Friday, May 11, 2007


Partitioning Melakarta Ragas into Equivalence Classes based on Sruti Bedham Relation

In this post, I will examine the sruti bedham (aka graha bedham) relationship among ragas. I will show that ragas can be classified into different equivalence classes such that any two ragas belonging to the same class can be transformed into one another using graha bedham. To illustrate this, I have generated the equivalence classes for the melakarta ragas. I have used this classification to draw some conclusions and some interesting hypotheses.

Informal Treatment:
Sruti/Graha Bedham is the technique in which a new raga can be derived from the original raga, by changing the sruti (shadjam) . For example, if a singer is singing the raga mohanam (aro: S R2 G3 P D2) and he/she makes the rishabam (R2) of mohanam as the shadjam, then we get the madhyamavati raga (aro : S R2 M1 P N2 ). This is because (R2 G3 P D2 S) is equivalent to (S R2 M P N2) when R2 is assumed to be s. This is the essence of graha bedham.

Let me define a simple notation. Suppose A and B are two ragas, and it is possible to derive the raga B from A by assuming the swara j of raga A as shadjam, we denote this by A*I --> B. For example Mohanam*R --> Madhyamavati.
This work hinges on three important facts which I will formally prove later. The two important facts are the following:

(1) Graha bedam relationship among ragas is symmetric: If the raga B can be derived from A through graha bedam then raga A can also be derived from B via graha bedham. That is, A*I-->B implies B*J--> A for some swara J. For example, we saw earlier how madhyamavati can be obtained from mohanam. Likewise, we can also obtain mohanam from madhyamavati by letting the nishadam of madhyamavati (N2) as shadjam.

(2) Graha bedam relation among ragas is transitive: If raga B can be derived from A and raga C can be derived from B then raga C can be derived from A. That is, A*I-->B and B*J--> C implies A*K-->C for some swara K. For example, madhyamavati can be derived from mohanam (by letting R of mohanam be the S) and hindolam can be derived from madhyamavati (by letting the R of madhyamavati be the S). This implies that hindolam can be derived from mohanam -- this is true. (by letting G of mohanam be the S).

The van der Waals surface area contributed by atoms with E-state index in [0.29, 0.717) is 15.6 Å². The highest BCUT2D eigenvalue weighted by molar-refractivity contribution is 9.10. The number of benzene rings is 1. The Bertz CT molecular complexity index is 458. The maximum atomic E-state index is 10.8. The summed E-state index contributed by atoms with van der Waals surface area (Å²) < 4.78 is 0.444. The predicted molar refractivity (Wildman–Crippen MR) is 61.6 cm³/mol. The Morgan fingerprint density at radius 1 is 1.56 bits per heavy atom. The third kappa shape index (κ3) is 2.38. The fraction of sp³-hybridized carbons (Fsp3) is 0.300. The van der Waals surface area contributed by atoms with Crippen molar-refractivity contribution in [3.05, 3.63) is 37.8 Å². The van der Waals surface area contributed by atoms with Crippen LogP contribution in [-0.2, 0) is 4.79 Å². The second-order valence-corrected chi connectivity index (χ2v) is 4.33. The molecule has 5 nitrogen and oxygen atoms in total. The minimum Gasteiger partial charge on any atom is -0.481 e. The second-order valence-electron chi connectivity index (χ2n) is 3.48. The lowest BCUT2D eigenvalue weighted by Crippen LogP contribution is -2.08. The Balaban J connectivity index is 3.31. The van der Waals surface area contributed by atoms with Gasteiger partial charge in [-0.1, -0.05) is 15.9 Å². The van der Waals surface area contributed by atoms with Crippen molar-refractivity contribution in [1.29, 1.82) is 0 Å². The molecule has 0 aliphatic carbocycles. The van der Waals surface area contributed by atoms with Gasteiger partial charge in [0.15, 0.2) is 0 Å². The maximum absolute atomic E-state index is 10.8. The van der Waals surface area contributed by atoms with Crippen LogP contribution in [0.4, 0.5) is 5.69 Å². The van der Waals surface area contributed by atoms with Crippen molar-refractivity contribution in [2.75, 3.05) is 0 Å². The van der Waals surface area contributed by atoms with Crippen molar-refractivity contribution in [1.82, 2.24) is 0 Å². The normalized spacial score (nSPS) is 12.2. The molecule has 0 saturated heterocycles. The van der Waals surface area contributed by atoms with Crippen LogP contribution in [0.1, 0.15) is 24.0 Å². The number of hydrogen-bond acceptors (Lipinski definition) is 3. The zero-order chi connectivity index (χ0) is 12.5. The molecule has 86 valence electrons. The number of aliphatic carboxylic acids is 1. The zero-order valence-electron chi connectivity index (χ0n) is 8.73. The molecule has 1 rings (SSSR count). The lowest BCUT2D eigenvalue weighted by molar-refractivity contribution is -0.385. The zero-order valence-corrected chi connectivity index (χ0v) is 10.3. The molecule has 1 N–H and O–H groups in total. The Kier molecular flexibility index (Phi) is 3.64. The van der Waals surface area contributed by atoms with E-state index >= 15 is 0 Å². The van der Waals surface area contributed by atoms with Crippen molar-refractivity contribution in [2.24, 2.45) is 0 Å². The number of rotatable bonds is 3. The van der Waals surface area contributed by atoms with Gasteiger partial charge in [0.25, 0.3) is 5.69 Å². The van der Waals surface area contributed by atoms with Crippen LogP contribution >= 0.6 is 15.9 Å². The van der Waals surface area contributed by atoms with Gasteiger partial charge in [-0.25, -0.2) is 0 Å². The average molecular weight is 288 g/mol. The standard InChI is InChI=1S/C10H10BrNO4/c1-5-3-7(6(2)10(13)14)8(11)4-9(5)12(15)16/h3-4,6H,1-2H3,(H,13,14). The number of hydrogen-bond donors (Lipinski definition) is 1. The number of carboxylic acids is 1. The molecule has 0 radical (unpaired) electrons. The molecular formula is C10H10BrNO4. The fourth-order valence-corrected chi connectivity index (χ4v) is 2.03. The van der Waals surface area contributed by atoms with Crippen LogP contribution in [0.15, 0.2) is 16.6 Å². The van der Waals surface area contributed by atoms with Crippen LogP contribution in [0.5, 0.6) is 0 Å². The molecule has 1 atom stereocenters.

(3) Graha bedam relation amon ragas is reflexive: This just says that the same raga can be derived from itself - which is trivially true, by not performing any sruti bedam and letting the shadjam be itself.

The above 3 facts imply that the sruti/graha bedham relation is an equivalence relation. This means that ragas can be partitioned into equivalence classes, such that any two ragas within the same equivalence class is related (they can be transformed into each other), but any two ragas from two different equivalence classes are not related. I wrote a program to find the equivalence classes across the melakarta ragas and this is the classification.

Equivalence Classes for Melakarthas:
Equivalence class of 6 ragas: (6x1 = 6)
(8,20,22,28,29,65): Thodi, Natabhairavi, Karaharapriya, Harikambodi, Shankarabharanam, Mechakalyani

Equivalence class of 4 ragas: (4x3) = 12
(9,35,56,66) : Dhenuka, Sulini, Shanmugapriya, Chitrambari
(10,23,26,64): Natakapriya, Gaurimanohari, Charukesi, Vachaspati
(14,21,58,71): Vakulabharanam, Kiravani, Hemavati, Kosalam

Equivalence class of 3 ragas: (3x6 = 18)
(2,19,53) : Ratnangi, Jhankaradvani, Gamanasramam
(3,54,55) : Ganamurthi, Viswambari, Shyamalangi
(7,17,63) : Senavati, Suryakantam, Lathangi